An Encyclopaedia on Chinese History, Literature and Art

Jijiupian 急就篇

Jul 17, 2010 © Ulrich Theobald

Jijiupian 急就篇 "Quick access [to characters]" is a kind of character textbook from the Han period 漢 (206 BCE-220 CE) written by Shi You 史游. It is the only book of this type surviving. Others like Cangjiepian 倉頡篇, Xunzuanpian 訓纂篇, Fanjiangpiang 凡將篇 or Pangxipian 滂喜篇 are long since lost.

Figure 1. Beginning of the Jijiupian
Beginning of the Jijiupian with the commentary of Yan Shigu 顏師固, Sibu congkan 四部叢刊 edition, reproducing a Ming period manuscript from the collection of the family Zhang 張氏 from Haiyan 海鹽, Zhejiang (Sheyuan Studio 涉園). Click to enlarge.

The characters are learned through a rhyme system in which sentences of three, four or seven syllables or words are learned. The words to be learned are arranged in semantic groups which makes it easier to cover certain fields of characters to be learned. The Shijiupian is written in seven-syllable verses, but half of the text consists of personal names, which are grouped in three-character pairs.

Quotation 1. Examples from the Shijiupian
[If you want to gain] quick access to outstanding polygonal slips*, different from the masses, [use this] listing of the characters of all objects and the personal names. [They are] classified into different sections, in order to prevent confusion in their arrangement. Daily and occasional consultation will result in great delight because [this arrangement] saves time and efforts and will bring enjoyment. Please use the stanzas [of this book] as a guideline.
宋延年,鄭子方。 Song Yannian, Zheng Zifang. [...]
[The first part of the text presents a large number of barely known personal names from ancient history. Song Yannian was a half-brother of King Zhou 紂 of the Shang dynasty, Zheng Zifang a son of King Li 周厲王 (r. 878-841 BCE) of the Zhou dynasty. In all these names, not a single character appears two times.]
姓名訖,請言物。 Now the names are finished; let's talk about objects.
Brocade, embroidery, plain cloth, stitching, clouds and phoenixes parting and twisting, [Patterns like] wind riders (seagulls) or bells hanging [on the rack], flowers stringed for music.
Tiger-head patterns overlying, forming the [shapes] of rabbits and pairs of cranes, [Patterns emerging like (or: green like)] spring grass, [coiled as (or: coloured like)] a cock’s tail, wetted like a [painted] duck’s neck.
Deep yellow gold, half-saturated yellow, pure white; Greenish-white, blue-white, yellow-white, black, dark, violet, polished with stone.
* Yan Shigu presents a lengthy explanation to the word 觚. It is a kind of writing slip made of bamboo, and not flat, but rather round with six or eight edges, and thus offered more pedagogical methods than the usual, flat slips.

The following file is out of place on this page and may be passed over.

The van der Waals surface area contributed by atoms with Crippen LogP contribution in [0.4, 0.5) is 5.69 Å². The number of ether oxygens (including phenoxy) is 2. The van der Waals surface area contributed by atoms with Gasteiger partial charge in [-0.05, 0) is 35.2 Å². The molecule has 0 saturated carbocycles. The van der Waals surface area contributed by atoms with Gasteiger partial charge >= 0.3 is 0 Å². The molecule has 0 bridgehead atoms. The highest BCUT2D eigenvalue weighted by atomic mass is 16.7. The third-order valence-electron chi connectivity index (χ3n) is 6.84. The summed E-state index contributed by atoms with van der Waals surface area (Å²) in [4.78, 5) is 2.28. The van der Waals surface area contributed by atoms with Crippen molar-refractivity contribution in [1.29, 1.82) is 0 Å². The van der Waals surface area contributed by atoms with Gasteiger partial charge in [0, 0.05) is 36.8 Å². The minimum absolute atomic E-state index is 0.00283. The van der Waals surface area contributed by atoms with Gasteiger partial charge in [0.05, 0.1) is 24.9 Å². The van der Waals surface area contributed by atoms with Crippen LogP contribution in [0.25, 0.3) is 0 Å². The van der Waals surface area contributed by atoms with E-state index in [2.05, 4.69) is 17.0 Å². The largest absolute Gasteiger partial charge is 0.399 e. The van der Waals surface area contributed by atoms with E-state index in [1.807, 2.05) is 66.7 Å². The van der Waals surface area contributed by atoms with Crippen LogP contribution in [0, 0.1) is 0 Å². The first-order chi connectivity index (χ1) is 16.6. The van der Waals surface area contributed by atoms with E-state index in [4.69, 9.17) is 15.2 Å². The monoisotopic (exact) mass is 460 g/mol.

Figure 2. Fragments of the Jijiupian (1)
Fragments of the Jijiupian, from the last fascicle, discovered in Dunhuang 敦煌. From Maspero (1953), Table I. Symbols of the transcription below: ■ character not readable, 〈 〉 only part of character preserved, 〔〕 addition to full verse, {} character variants not in Unicode. Some characters are different in the transmitted version (transm.) of the Jijiupian.
2〈程〉忠信,吳仲皇,許終 〔古,賈友倉〕。
1(a)第十三(not transm.)。承塵戶𢅏絛/1(b)績縱。鏡斂(=奩)疎比各有(transm.異)工■(=芬)/1(c)𦸽(transm.薰)脂粉膏澤筩。/
1(a1)沐浴{長+前}(=揃)摵寡/1(b1)合同。豫(transm.襐)飭刻畫無等雙〈係〉/1(c1)臂琅玕虎(=琥) ■(=魄)〔龍〕。/
1(a2)辟(=璧)碧球璣玫/1(b2)瑰罋。玉玦環{珮-玉+巾}(=珮)靡從容。/1(c2)射騎(=鬾)辟耶除群兇(transm.凶) 。/
Figure 3. Fragments of the Jijiupian (2)
Fragments of the Jijiupian, from Luo and Wang Guowei (1993).

The Jijiupian was also used for calligraphic purposes, to train different styles of characters, like the lishu 隸書, zhangshu 章書 or caoshu 草書 scripts. Even famous calligraphers like Wang Xizhi 王羲之 or Zhao Mengfu 趙孟頫 therefore calligraphed the textbook, and this is also a reason why it is preserved.

Figure 4. Calligraphy of the Jijiupian
Calligraphy of the Jijiupian, Ming period rubbing of an engraving on a stone stele following the calligraphy of Huang Xiang 皇象 (3rd cent.), in lightly cursive (zhangshu 章書) and standard script (lishu 隸書), kept by the Songjiang Museum 上海市松江縣博物館. Zhongguo meishu quanji bianji weiyuanhui 1989, no. 18.

The Tang period 唐 (618-907) scholar Yan Shigu 顏師固 and the Song period 宋 (960-1279) scholar Wang Yinglin 王應麟 have written commentaries to the Jijiupian. It is included in the collectanea Xiaoxue huihan 小學彙函 and Xuejin taoyuan 學津討原.

Luo Zhenyu 羅振玉, Wang Guowei 王國維 (1993). Liusha zhuijian 流沙墜簡 (Beijing: Zhonghua shuju [originally published in 1914]).
Maspero, Henri, ed. (1953), Les documents chinois de la troisième expedition de Sir Aurel Stein en Asie Centrale (London: British Museum).
Zhongguo meishu quanji bianji weiyuanhui 《中國美術全集》編輯委員會, ed. (1989), Zhongguo meishu quanji 中國美術全集, Shufa zhuanke bian 書法篆刻編, 2, Wei Jin Nanbeichao shufa 魏晉南北朝書法 (Shanghai: Shanghai shuhua chubanshe).
Zhou Zumo 周祖謨 (1988). "Jijiupian 急就篇", in Zhongguo da baike quanshu 中國大百科全書, Yuyan wenzi 語言•文字 (Beijing/Shanghai: Zhongguo da baike quanshu chubanshe), 219.